The Secret Racegoer’s Guide to Sandown Park
Once, it was a regular occurrence for Sandown Park to win national or regional awards for Racecourse of the Year. But not anymore. Yet it would be harsh to ask ‘where did it all go wrong?’.
Nothing much has changed since the Esher track was redeveloped around 40 years ago, to critical acclaim, with a more recent refurbish which further enhanced the facilities.
Perhaps Sandown’s problem is that it’s taken for granted. Convenient for train and road travel, depending on where you’re coming from obviously, viewing that’s among the best of any track, and facilities which are mostly comfortable, but can struggle on big days.
The biggest challenge for Sandown is the upkeep cost. To maintain the building as they are gets more expensive each year and Sandown has been earmarked for the Jockey Club’s next major project.
The grandstand will stay, but it is to get a major make-over, financed in part by using parcels of land for new-build housing.
Flat stars on show
On the flat, the Group 1 Coral Eclipse Stakes has in recent years been attracting some of, if not the best, middle-distance runners. But with flat racing, there’s a small negative.
Five-furlong races are run down a chute in the middle of the track with the winning post over a furlong past the stands. Not as bad as Chantilly in France, but not a lot better. And at evening meetings, the card of six races can kick off with two five-furlong contests.
The plans for upgrading the Sandown’s turf won’t see a shift in the positioning of the five-furlong track so that the finish is in front of the stands as there’s not the availability of land to extend out the racecourse. It’s surrounded by roads, housing and the railway.
Jump season finale
In the case of jump racing, the April highlight of what is still referred to by many as the Whitbread Gold Cup, has lost a bit of its lustre.
Preceded by Cheltenham and Aintree and followed by Punchestown, the 3m5f race is feeling the pinch. But much time and effort has been invested in the fixture to turn it into a successful Jump Season Finale.
And the pre-Christmas Tingle Creek Chase gets more popular each year, the two miles well suited to the track’s configuration making it one of the season’s most exhilarating jump races.
And, with Sandown’s natural amphitheatre, watching jump racing is unsurpassed anywhere in the country, perhaps with the exception of Cheltenham.
Without a doubt, Sandown is the quickest racecourse to get to from central London. Trains to Esher take 20 minutes from Waterloo, via Clapham Junction, although you are then faced with a walk of a little over 10 minutes across the track, or a little longer if you go the ‘front way’ round, which is recommended if there’s been a lot of rain.
Time it right, however, and from the station forecourt you can catch the courtesy shuttle minibus.
It’s not only the race viewing which is up there with the best, notwithstanding the five-furlong chute. Few racecourses can match the parade ring immediately behind the stands.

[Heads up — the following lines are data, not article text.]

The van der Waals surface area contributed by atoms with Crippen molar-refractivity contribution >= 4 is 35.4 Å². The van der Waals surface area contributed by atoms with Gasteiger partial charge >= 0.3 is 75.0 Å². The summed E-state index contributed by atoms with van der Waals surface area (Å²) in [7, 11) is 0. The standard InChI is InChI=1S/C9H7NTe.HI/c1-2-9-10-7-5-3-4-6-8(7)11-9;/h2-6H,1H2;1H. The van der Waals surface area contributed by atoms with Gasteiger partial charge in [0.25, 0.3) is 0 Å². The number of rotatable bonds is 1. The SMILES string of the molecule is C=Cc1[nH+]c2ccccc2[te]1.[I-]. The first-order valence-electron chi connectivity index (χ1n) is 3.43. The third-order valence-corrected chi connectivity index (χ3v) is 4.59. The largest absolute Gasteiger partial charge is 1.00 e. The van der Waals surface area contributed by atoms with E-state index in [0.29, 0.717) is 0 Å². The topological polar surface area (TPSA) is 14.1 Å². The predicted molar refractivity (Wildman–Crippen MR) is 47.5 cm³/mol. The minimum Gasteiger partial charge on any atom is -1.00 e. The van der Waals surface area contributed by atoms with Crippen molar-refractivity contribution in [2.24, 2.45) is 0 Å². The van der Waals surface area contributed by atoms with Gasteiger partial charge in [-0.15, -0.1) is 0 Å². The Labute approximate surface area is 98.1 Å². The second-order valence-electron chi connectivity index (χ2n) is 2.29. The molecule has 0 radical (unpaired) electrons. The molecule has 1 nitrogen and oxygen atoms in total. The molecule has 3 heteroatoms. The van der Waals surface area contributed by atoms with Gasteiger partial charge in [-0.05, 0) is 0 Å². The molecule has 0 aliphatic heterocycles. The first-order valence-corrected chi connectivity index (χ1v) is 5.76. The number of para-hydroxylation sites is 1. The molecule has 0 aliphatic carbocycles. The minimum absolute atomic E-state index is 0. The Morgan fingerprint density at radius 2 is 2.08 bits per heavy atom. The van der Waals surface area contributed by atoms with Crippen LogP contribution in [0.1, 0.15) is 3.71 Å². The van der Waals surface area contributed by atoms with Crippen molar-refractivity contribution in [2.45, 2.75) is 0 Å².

You can either use the terraced steps around much of the parade ring, or view from the covered terrace at the back of the stand, overlooking the parade ring.
What’s not so close at hand is the winner’s enclosure. Charming though it is in its own mini-amphitheatre, it is quite distant from the stands. The course has toyed with the idea of using the parade ring to welcome back winners of major races, but that’s yet to be implemented.
And there’s another dimension which adds to Sandown’s attractiveness. The rhododendron horse-walk is a great place to see horse and rider close-up before or after the race.
Whilst almost all of the course can be seen by the naked eye, there is always a big screen.
And seeing horses jump the iconic fences at Sandown is what makes the track special. There’s an open ditch just before the stands (it’s sits alongside a plain fence, the final obstacle in chases), preceded a couple of obstacles earlier by the Pond Fence.
On the far side of the track are the three Railway Fences (situated alongside the railway embankment) which come close together, one of them often catching a horse out if it has made an earlier error and lost its stride pattern.
Add to that the uphill finish and Sandown Park is a true test of a jump horse and its jockey’s skills.
The same can be said for the Flat, where timing a challenge is all important coming up the hill and electing to run against the far rail or taking the stand-side route. Witness Ryan Moore on Notnowcato, a lone partnership coming wide off the bend and racing up the near side to win the 2007 Eclipse, having got in front 1f from home and not for beating.
Eating and drinking
Sandown offers a full range of eating options, from the Equus fine-dining and Brasserie restaurants in the Premier Enclosure to the well-run self-service cafeteria in the Grandstand. Indoors and out, fast-food outlets abound.
You are never far from a bar at Sandown where the options include the excellent real-ale counter in the Grandstand, a champagne bar in the Premier enclosure and a sports bar which overlooks the parade ring.
Depending how busy a day it is, extra bars are laid on, but those situated on the first floor of the Grandstand and Premiere enclosures can get overcrowded. And there’s a related issue of toilets on the first floor – there are not enough of them.
Whilst the Esher track is no longer a regular winner of gongs, it has to be one of the best courses in Britain for facilities, viewing and quality of sport. And being just 20 minutes out of Waterloo is another big plus.
But it does need that injection of serious money because much of the facilities are showing their age – but whatever is planned, care must be taken not to spoil what is undoubtedly one of the country’s best tracks.